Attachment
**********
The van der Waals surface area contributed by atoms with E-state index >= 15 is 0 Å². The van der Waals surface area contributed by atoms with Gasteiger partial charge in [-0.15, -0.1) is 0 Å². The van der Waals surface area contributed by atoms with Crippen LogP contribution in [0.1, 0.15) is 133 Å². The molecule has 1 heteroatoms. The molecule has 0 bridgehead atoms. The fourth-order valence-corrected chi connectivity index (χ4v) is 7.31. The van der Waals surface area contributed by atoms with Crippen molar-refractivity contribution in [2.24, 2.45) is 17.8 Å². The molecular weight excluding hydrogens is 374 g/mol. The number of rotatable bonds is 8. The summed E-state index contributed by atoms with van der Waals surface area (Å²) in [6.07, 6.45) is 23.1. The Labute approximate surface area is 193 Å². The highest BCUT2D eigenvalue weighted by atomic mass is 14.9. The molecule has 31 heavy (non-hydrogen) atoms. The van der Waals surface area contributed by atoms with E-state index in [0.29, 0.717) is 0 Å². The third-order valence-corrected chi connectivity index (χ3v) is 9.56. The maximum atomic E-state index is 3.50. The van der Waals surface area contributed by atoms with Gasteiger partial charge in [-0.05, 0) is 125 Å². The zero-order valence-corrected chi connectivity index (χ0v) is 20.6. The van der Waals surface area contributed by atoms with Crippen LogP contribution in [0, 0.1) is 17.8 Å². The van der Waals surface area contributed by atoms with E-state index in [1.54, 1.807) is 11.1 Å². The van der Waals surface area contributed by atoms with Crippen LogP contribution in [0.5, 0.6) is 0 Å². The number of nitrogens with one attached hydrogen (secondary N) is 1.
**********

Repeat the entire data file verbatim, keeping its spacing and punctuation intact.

The van der Waals surface area contributed by atoms with E-state index >= 15 is 0 Å². The van der Waals surface area contributed by atoms with Gasteiger partial charge in [-0.15, -0.1) is 0 Å². The van der Waals surface area contributed by atoms with Crippen LogP contribution in [0.1, 0.15) is 133 Å². The molecule has 1 heteroatoms. The molecule has 0 bridgehead atoms. The fourth-order valence-corrected chi connectivity index (χ4v) is 7.31. The van der Waals surface area contributed by atoms with Crippen molar-refractivity contribution in [2.24, 2.45) is 17.8 Å². The molecular weight excluding hydrogens is 374 g/mol. The number of rotatable bonds is 8. The summed E-state index contributed by atoms with van der Waals surface area (Å²) in [6.07, 6.45) is 23.1. The Labute approximate surface area is 193 Å². The highest BCUT2D eigenvalue weighted by atomic mass is 14.9. The molecule has 31 heavy (non-hydrogen) atoms. The van der Waals surface area contributed by atoms with E-state index in [0.29, 0.717) is 0 Å². The third-order valence-corrected chi connectivity index (χ3v) is 9.56. The maximum atomic E-state index is 3.50. The van der Waals surface area contributed by atoms with Gasteiger partial charge in [-0.05, 0) is 125 Å². The zero-order valence-corrected chi connectivity index (χ0v) is 20.6. The van der Waals surface area contributed by atoms with Crippen LogP contribution in [0, 0.1) is 17.8 Å². The van der Waals surface area contributed by atoms with E-state index in [1.54, 1.807) is 11.1 Å². The van der Waals surface area contributed by atoms with Crippen LogP contribution in [0.5, 0.6) is 0 Å². The number of nitrogens with one attached hydrogen (secondary N) is 1.